Off-campus South Dakota State University users: To download campus access theses, please use the following link to log into our proxy server with your South Dakota State University ID and password.
Non-South Dakota State University users: Please talk to your librarian about requesting this thesis through interlibrary loan.
Dissertation - University Access Only
Doctor of Philosophy (PhD)
Vaccines often require addition of adjuvants to boost the potency and longevity of antigen specific immune responses. At present, there is a scarcity of safe vaccine adjuvants and delivery systems that can stimulate both cellular (Th1) and humoral (Th2) immune response. Such adjuvants are required for prevention or treatment of diseases like cancer and influenza. The main goal of this dissertation is to develop a novel and safe pathogen mimicking vaccine delivery system (PMVDS) that stimulates both Th1 and Th2 immune responses. The rationale behind developing PMVDS is that the immune system senses pathogens as foreign and particulate material containing multiple antigens, and generate strong immune response against the pathogens. Our preliminary results showed that soluble inulin particles mimic pathogens to stimulate immune cells and release proliferatory cytokines. With rational modification, we designed modified inulin particles and found them to be more potent in stimulating immune system and generating both Th1 and Th2 immune responses. In Chapter II, we evaluated the potential of antigen loaded soluble inulin microparticles (sIMs) as a vaccine adjuvant and delivery system. In-vivo immunization studies performed in mice showed ova loaded sIMs generated significantly higher IgG-1 antibody titers compared to the unadjuvanted ova or alum adjuvanted ova, indicating generation of Th2 type of immune response. However, mice immunized with ova encapsulated sIMs were not able to generate strong Th1 immune response (IgG-2a antibody) which is required for prevention or treatment of diseases like cancer and influenza. In Chapter III, we used Inulin Acetate (InAc), a modified hydrophobic derivative of inulin, and evaluated its potential to stimulate innate immune system. InAc microparticles were found to be efficient in activating innate immune system via TLR-4. Significantly higher Th1 (IgG-2a antibody titers, IFN-γ, and IL-2 cytokines) and Th2 (IgG-1 antibody titers, IL-4 and IL-10 cytokines) immune responses were generated in mice immunized with ova loaded InAc microparticles as compared to unadjuvated ova or alum adjuvanted ova. Further, in Chapter IV, our results demonstrated that melanoma self-antigens (gp100-trp2) loaded InAc microparticles activated antigen-specific CD8+ T cells and provided significant delay in tumor growth, when administered as a prophylactic or anticancer vaccine, as compared to the unadjuvanted antigens. In Chapter V, Influenza subunit antigens (HA and M2e) loaded InAc microparticles immunization showed 100 % protection in vaccinated mice after lethal challenge of influenza virus. In conclusion, we have developed a novel polymer based vaccine adjuvant and delivery system. The main innovation of the findings is that the polymer itself acts as a TLR-4 agonist which stimulates innate immune system. The developed vaccine formulation is more potent than commercially available alum, and more importantly activates both humoral and cellular immune responses.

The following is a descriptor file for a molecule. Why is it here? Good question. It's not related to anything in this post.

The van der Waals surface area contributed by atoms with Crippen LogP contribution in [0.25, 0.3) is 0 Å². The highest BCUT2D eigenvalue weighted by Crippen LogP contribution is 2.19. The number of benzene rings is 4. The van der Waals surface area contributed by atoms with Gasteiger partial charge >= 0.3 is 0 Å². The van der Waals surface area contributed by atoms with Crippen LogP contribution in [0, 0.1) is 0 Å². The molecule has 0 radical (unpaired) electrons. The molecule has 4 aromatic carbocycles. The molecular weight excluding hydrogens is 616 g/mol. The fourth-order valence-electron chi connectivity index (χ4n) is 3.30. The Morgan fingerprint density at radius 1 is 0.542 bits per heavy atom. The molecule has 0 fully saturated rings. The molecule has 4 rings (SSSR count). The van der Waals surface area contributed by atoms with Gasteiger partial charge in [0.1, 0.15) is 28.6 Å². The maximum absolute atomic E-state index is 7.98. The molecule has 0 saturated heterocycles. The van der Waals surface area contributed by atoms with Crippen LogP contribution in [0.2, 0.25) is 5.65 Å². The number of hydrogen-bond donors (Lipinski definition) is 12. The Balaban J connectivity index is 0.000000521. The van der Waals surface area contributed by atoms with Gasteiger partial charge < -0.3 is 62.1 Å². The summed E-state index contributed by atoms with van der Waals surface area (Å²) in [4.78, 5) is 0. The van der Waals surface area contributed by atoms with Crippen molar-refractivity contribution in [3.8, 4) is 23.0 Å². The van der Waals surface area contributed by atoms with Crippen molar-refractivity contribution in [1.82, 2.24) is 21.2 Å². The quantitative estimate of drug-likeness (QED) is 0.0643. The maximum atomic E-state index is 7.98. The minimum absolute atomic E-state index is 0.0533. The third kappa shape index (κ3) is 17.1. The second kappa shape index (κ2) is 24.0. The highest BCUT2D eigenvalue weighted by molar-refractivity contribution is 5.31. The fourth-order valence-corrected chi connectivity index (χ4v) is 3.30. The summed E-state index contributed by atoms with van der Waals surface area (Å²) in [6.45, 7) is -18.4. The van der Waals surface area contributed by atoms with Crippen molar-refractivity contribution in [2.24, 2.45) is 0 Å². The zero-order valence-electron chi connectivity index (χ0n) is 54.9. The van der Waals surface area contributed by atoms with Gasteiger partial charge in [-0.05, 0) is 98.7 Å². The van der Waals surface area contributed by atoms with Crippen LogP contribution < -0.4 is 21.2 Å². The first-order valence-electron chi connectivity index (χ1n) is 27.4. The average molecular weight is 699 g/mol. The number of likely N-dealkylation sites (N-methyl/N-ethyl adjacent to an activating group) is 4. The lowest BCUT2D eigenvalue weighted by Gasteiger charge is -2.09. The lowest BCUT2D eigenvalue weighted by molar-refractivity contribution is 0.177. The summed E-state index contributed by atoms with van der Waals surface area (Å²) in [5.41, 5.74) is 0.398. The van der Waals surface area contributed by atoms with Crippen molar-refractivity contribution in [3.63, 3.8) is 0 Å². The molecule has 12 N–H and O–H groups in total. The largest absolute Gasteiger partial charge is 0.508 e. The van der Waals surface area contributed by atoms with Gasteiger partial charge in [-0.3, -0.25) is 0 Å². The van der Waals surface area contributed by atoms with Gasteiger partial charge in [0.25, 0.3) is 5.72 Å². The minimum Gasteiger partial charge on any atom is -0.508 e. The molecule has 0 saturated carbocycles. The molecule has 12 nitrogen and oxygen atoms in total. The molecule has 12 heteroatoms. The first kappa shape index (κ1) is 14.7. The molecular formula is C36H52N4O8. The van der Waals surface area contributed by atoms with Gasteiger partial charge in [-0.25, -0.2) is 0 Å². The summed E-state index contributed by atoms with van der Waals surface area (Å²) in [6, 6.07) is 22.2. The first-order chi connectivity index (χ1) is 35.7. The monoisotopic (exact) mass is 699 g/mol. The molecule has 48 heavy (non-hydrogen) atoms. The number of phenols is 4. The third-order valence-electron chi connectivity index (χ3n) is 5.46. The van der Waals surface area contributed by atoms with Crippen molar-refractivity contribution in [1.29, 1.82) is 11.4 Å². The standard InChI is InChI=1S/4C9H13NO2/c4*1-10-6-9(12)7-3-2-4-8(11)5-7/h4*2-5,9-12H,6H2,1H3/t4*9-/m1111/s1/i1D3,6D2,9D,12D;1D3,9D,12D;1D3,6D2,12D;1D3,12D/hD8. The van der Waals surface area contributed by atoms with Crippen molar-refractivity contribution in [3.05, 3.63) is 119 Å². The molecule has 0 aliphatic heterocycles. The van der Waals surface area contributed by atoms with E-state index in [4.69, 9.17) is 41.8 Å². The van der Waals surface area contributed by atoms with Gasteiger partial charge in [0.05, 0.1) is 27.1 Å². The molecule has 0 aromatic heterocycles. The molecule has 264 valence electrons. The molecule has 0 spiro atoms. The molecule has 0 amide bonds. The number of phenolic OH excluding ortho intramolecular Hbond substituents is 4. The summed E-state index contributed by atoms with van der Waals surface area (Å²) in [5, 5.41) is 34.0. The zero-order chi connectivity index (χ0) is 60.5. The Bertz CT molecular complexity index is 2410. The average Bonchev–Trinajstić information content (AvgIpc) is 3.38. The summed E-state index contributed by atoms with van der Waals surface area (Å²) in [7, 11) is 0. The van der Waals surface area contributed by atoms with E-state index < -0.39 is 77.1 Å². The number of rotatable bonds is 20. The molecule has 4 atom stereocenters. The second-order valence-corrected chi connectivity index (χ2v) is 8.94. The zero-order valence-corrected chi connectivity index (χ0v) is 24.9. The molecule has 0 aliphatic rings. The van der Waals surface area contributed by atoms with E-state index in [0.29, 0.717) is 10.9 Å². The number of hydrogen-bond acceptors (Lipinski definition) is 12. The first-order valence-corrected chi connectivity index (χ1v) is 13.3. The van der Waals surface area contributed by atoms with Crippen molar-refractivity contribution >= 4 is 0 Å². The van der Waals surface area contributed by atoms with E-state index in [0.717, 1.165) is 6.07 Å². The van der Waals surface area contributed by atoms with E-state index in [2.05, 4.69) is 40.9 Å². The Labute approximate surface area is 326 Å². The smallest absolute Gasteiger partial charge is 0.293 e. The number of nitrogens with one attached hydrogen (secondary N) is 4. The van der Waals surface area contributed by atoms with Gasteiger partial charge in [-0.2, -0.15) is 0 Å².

Library of Congress Subject Headings
Includes bibliographical references (pages 148-162).
Number of Pages
South Dakota State University
In Copyright - Educational Use Permitted
Kumar, Sunny, "Development of a Novel Vaccine Adjuvant and Delivery System for Cancer and Influenza" (2013). Theses and Dissertations. 1449.